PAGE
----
"A market allowance is something that we have seen companies use in the past once the home has gone into inventory, and we are seeing more companies that are putting this right up front at the beginning of the [relocation] process," Connell says.
At FirstEnergy, Imobersteg has seen this policy pay off. She says it has saved the company $30,000 this year and cut the number of houses in its inventory from 15 to three, even as the number of employee relocations has increased by 22 percent since 2012.
Another cost-saving strategy that some employers are using before making relocation decisions is a broker market analysis that provides the company with an expert appraisal of the estimated cost of a home given its location and the current real estate market.
Such an analysis "tells employers what the real estate piece is going to cost them if they choose to offer to transfer an employee," says Donna Miller, SPHR, director of relocation services at Ewing & Associates/Sotheby’s International Realty. This information can highlight potential expenses that an employer may not have anticipated.
According to Weichert’s 2013 mobility survey, 82 percent of companies also contain costs through the use of caps on at least some relocation benefits, such as loss-on-sale. In 2013, 63 percent of companies surveyed by Worldwide ERC offered to assist transferees with any loss on home sale costs—almost unchanged from 2008, when the figure stood at 64 percent.
Mossman recommends that employers consider setting caps on any benefits in their relocation policy that do not have monetary limits. He notes that the most common cap for the loss on the sale of property is $50,000.
Cindy Madden, director of consulting services at relocation vendor Cartus Corp., says employers should weigh the amount the company can save by capping losses on home sales against the need to transfer talent.
Relocation experts recommend using a tiered system of mobility services as a cost-effective way to transfer employees ranging from the new-hire level to the executive level.
Worldwide ERC found that 84 percent of companies surveyed have tiered transfer policies. Of those, 79 percent split transferring employees into categories determined by job or salary level, and 54 percent divided transferees by homeowner vs. renter status.
FirstEnergy uses a tiered program divided into an executive plan, professional plan, basic plan and new-hire plan, each with a subcategory based on the employee’s status as either a homeowner or renter.
Like FirstEnergy, 69 percent of companies surveyed by Worldwide ERC have three or more relocation policies designed for different levels of employees, with 16 percent offering a-la-carte-style relocation services.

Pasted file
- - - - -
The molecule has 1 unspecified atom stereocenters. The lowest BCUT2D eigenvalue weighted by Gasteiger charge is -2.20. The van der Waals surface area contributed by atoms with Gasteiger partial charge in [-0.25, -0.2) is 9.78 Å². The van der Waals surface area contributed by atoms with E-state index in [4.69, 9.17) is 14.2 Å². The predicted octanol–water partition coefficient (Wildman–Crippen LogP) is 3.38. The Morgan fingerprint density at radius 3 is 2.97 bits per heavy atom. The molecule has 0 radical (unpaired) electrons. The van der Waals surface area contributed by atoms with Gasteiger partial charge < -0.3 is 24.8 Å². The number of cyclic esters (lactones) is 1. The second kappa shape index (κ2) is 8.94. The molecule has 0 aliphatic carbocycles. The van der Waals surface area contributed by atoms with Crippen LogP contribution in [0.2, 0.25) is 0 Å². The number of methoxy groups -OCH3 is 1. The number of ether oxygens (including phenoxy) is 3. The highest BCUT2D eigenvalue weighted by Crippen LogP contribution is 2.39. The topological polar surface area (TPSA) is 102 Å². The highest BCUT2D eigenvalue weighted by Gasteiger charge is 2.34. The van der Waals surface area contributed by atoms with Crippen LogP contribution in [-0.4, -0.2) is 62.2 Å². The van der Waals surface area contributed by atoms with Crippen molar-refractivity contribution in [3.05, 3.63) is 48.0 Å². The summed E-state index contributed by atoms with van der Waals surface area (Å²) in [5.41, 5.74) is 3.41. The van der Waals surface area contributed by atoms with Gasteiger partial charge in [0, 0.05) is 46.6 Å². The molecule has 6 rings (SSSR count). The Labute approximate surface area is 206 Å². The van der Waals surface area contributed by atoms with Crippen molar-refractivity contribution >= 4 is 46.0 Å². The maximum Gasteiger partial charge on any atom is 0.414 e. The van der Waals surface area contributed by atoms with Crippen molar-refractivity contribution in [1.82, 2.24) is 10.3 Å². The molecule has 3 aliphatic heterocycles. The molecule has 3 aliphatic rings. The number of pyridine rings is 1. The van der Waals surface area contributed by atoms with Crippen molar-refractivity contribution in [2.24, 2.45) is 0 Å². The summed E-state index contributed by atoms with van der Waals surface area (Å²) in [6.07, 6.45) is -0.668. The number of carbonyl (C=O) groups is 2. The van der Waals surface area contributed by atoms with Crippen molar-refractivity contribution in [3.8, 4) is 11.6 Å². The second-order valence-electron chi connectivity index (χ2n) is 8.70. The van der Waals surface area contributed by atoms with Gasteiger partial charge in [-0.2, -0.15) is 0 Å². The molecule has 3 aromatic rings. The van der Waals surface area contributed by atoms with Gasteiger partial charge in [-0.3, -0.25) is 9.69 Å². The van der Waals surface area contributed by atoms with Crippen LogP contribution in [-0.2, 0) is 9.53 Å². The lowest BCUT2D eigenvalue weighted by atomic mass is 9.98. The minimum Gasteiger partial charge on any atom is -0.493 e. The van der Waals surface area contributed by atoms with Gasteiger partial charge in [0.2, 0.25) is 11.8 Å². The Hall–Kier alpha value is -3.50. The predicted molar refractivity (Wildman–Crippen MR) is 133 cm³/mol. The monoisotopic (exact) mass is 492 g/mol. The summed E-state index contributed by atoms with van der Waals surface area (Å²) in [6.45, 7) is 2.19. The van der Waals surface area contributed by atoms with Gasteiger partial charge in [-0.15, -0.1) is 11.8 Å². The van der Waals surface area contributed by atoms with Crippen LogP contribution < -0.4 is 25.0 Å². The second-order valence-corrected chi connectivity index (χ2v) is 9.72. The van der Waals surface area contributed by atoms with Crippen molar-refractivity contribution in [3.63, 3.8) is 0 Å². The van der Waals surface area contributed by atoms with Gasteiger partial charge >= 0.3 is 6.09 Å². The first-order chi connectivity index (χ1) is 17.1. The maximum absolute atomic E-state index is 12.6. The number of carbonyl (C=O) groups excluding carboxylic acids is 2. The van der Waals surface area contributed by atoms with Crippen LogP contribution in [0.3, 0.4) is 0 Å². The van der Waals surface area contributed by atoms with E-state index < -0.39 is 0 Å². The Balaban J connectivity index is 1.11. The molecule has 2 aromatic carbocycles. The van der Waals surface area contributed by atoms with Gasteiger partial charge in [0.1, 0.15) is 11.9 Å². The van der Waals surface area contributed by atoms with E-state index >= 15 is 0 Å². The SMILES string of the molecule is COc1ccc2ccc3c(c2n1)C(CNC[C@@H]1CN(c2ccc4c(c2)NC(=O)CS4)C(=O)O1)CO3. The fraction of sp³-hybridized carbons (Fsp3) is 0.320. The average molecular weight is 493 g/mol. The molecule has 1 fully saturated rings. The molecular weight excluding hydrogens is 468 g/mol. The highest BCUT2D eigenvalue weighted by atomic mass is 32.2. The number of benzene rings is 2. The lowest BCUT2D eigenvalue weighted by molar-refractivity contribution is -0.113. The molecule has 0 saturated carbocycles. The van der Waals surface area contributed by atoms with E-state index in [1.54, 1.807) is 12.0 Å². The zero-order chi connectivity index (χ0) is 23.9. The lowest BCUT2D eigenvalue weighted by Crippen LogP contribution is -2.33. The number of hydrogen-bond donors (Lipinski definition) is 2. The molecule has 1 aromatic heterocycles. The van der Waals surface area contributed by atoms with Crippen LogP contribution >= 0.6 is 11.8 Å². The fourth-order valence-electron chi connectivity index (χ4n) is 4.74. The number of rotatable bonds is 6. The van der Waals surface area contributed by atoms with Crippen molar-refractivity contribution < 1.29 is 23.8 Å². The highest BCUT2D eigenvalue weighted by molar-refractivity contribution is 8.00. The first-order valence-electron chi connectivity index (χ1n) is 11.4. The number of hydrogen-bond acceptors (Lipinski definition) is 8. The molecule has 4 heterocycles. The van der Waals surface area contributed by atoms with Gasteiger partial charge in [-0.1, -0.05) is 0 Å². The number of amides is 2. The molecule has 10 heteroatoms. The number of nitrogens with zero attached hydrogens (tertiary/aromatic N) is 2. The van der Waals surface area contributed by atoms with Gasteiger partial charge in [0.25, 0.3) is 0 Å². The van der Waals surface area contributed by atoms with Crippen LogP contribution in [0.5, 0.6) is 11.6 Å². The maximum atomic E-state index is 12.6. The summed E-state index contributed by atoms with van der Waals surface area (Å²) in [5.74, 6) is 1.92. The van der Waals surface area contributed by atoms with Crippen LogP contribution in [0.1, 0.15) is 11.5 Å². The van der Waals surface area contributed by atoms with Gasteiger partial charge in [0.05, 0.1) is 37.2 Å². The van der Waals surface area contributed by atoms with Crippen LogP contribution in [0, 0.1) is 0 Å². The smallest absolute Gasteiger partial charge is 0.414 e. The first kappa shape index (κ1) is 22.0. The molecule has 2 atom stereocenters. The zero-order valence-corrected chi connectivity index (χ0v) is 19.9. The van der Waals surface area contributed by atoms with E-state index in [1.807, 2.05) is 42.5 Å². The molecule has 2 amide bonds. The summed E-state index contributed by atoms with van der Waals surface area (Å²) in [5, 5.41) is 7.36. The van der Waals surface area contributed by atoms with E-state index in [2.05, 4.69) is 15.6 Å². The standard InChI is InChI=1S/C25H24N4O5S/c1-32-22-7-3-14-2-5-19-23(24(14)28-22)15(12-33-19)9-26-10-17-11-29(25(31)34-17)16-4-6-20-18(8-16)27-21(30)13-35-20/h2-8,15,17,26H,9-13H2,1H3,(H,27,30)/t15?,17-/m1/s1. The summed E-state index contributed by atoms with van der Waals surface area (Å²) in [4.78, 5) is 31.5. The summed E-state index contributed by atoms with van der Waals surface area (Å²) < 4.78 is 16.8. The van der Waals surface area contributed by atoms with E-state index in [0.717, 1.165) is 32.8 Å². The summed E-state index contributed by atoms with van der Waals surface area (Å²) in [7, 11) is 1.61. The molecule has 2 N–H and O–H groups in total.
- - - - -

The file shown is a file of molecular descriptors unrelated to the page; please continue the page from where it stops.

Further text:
Staggered policies contain costs by limiting the most expensive services and relocation benefits to top-tier employees like executives and senior vice presidents. Executive packages often include significantly higher loss-on-sale maximums, all-expenses-paid house-hunting trips, and generous family services like tuition coverage and concierge services.
But employers generally try to ensure that positive relocation experiences aren’t reserved for the top tiers. Offering fair mobility practices to all levels of transferees pays off in terms of long-term talent retention.
"For new hires in competitive industries, a relocation is the first experience that they’re going to have with an employer, and if it doesn’t go off on the right foot, then that’s the impression that they’re going to have with the company," Connell says.
She explains that relocation can be a strong incentive in attracting and retaining talent at all levels. Millennials, who are often willing to work and live in different locations, may see it as a critical part of their career development, while older workers may regard a transfer as a temporary alternative to retirement.
To appeal to younger workers, companies are increasingly turning to nontraditional relocation packages that give transferees greater freedom to choose the benefits they want.
According to Weichert’s 2013 survey, more than half of companies are seeking more-flexible ways to deploy transferees. For example, 12 percent offer programs in which certain core benefits (like temporary living, final move expenses and finding homes) are provided and others (like miscellaneous allowances and home purchases guaranteed by companies) can be chosen or bypassed at the employee’s discretion.
Antonio Franquiz is an intern for